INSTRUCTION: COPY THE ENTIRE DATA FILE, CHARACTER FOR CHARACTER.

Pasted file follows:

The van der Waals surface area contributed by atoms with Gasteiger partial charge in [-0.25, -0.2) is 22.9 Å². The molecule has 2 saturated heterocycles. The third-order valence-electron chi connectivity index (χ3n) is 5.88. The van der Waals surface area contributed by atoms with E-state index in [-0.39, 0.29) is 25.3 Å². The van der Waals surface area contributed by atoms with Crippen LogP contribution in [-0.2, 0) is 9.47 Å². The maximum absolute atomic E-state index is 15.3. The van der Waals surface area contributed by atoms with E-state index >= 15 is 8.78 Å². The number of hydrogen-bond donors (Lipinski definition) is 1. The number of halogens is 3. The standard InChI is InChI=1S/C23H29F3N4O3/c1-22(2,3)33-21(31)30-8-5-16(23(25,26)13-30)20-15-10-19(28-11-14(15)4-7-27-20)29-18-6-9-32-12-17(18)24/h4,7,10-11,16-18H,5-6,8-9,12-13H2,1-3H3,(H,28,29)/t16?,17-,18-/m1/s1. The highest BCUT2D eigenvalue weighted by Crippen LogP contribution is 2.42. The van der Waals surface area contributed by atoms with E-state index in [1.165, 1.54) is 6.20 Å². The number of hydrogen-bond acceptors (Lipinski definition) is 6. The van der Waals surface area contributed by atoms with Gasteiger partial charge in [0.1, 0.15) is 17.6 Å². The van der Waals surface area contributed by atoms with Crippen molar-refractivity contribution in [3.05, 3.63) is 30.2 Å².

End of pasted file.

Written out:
The van der Waals surface area contributed by atoms with Gasteiger partial charge in [-0.25, -0.2) is 22.9 Å². The molecule has 2 saturated heterocycles. The third-order valence-electron chi connectivity index (χ3n) is 5.88. The van der Waals surface area contributed by atoms with E-state index in [-0.39, 0.29) is 25.3 Å². The van der Waals surface area contributed by atoms with Crippen LogP contribution in [-0.2, 0) is 9.47 Å². The maximum absolute atomic E-state index is 15.3. The van der Waals surface area contributed by atoms with E-state index >= 15 is 8.78 Å². The number of hydrogen-bond donors (Lipinski definition) is 1. The number of halogens is 3. The standard InChI is InChI=1S/C23H29F3N4O3/c1-22(2,3)33-21(31)30-8-5-16(23(25,26)13-30)20-15-10-19(28-11-14(15)4-7-27-20)29-18-6-9-32-12-17(18)24/h4,7,10-11,16-18H,5-6,8-9,12-13H2,1-3H3,(H,28,29)/t16?,17-,18-/m1/s1. The highest BCUT2D eigenvalue weighted by Crippen LogP contribution is 2.42. The van der Waals surface area contributed by atoms with E-state index in [1.165, 1.54) is 6.20 Å². The number of hydrogen-bond acceptors (Lipinski definition) is 6. The van der Waals surface area contributed by atoms with Gasteiger partial charge in [0.1, 0.15) is 17.6 Å². The van der Waals surface area contributed by atoms with Crippen molar-refractivity contribution in [3.05, 3.63) is 30.2 Å².